The Wheel of Time, is the newest sprawling fantasy epic to hit our screens, and after years of work the first three episodes have finally aired. “Leavetaking”, “Shadow’s Waiting”, and “A Place of Safety” are a solid introduction to the massive world created by Robert Jordan. The book series holds a record; with 14 books, a prequel, and clocking in at over 4.5 million words, adapting this from page to screen was a massive undertaking. Amazon Prime Video put their trust in show-runner Rafe Judkins, long-time book fan, who had the impossible task of bringing this world (known as Randland to us book fans) to life. While I am a newer book fan, I anxiously awaited the premiere, and I am pleasantly surprised with how much I enjoyed it. The core of the story shines through, and passion from Rafe definitely trickled down to the cast, who all embrace their roles beautifully. Of course there are changes from the book to the series, and of course not everything looks exactly like I pictured it, but I loved these first three episodes and sat there like a kid on Christmas with a goofy grin almost the entire time. This review will include spoilers, so read at your own risk.
Leavetaking – Episode 101
The world of Randland is vast, so getting a solid introduction to our main characters in a timely fashion was crucial. In a small mountain village, we are introduced to Rand, Perrin, Mat, Egwene, and Nynaeve – also known as the Edmond’s Field 5. The story weaves itself around these 5, bringing viewers to new regions, characters, creatures, and terrors along the way. But this quiet little town is about to be rocked, in more ways than one. A powerful Aes Sedai, Moiraine, and her Warden Lan have a arrived in town, an unexpected visit that puts some of the townsfolk on edge. From there this episode is a whirlwind of action, the small town of Edmond’s Field is attacked by Trollocs (creatures created by the Dark One)- sending our five young protagonists on the start of their adventure. You see one of these five young individuals is The Dragon Reborn, and the Dragon has the power to save the world from the Dark One, or break it completely. “Leavetaking” is a bit of an information dump, introducing us to the main characters, the White Cloaks (a zealot religious group), the powerful Aes Sedai, and what the touch of the Dark One can do to the world.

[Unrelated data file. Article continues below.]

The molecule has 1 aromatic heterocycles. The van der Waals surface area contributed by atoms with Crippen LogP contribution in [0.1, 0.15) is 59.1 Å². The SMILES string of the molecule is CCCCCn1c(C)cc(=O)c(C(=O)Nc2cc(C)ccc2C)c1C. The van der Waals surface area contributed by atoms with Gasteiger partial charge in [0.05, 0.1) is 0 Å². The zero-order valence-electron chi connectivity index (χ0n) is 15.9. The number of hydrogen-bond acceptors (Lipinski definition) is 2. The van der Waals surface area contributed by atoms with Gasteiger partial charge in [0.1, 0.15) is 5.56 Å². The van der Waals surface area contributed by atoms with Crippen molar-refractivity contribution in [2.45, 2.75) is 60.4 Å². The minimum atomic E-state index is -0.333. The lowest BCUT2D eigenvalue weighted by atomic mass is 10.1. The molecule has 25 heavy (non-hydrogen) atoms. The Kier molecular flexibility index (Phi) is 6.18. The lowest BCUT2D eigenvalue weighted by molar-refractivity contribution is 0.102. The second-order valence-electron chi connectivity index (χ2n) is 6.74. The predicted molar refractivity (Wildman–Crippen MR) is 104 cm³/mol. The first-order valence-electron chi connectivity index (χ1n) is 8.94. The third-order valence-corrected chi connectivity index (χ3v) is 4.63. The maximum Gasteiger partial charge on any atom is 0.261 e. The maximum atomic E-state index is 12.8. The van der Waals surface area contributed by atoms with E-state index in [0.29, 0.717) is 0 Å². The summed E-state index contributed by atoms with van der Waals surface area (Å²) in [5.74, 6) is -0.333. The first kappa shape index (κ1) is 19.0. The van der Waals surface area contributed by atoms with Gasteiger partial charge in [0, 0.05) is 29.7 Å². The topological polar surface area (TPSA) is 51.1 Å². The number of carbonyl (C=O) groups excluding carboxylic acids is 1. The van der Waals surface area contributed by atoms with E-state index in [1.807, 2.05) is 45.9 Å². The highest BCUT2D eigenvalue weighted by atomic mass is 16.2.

I really enjoyed the pacing of this episode, it felt quick and chaotic but not rushed. The chaos that our main characters are feeling translated well to screen, and this episode was able to deliver a lot of information in a fairly quick amount of time. There were some changes from the book of course, the two most notable being with Perrin and Mat. Perrin is married in the show and ends up accidentally harming (and killing) his wife during the Trolloc attack of Edmond’s Field. Mat’s family dynamic has also taken a drastic change from their book-selves. Instead of being a respected horse trader, Mat’s father is shown to be an unsavory cheater and his mother a raving drunk. I understand why these slight changes to their backgrounds needed to happen, it takes books upon books of inner dialogue for some of their particular character traits to build – and on screen that simply was not going to work. These changes quickly let viewers see the why behind some of the overarching character themes in a more direct manner. Another change that really works is making the White Cloaks a more powerful threat against the Aes Sedai, yes the One Power and being able to access it is a huge advantage – the show needed something other than the Dark One to play opposite of the Aes Sedai.
Shadow’s Waiting – Episode 102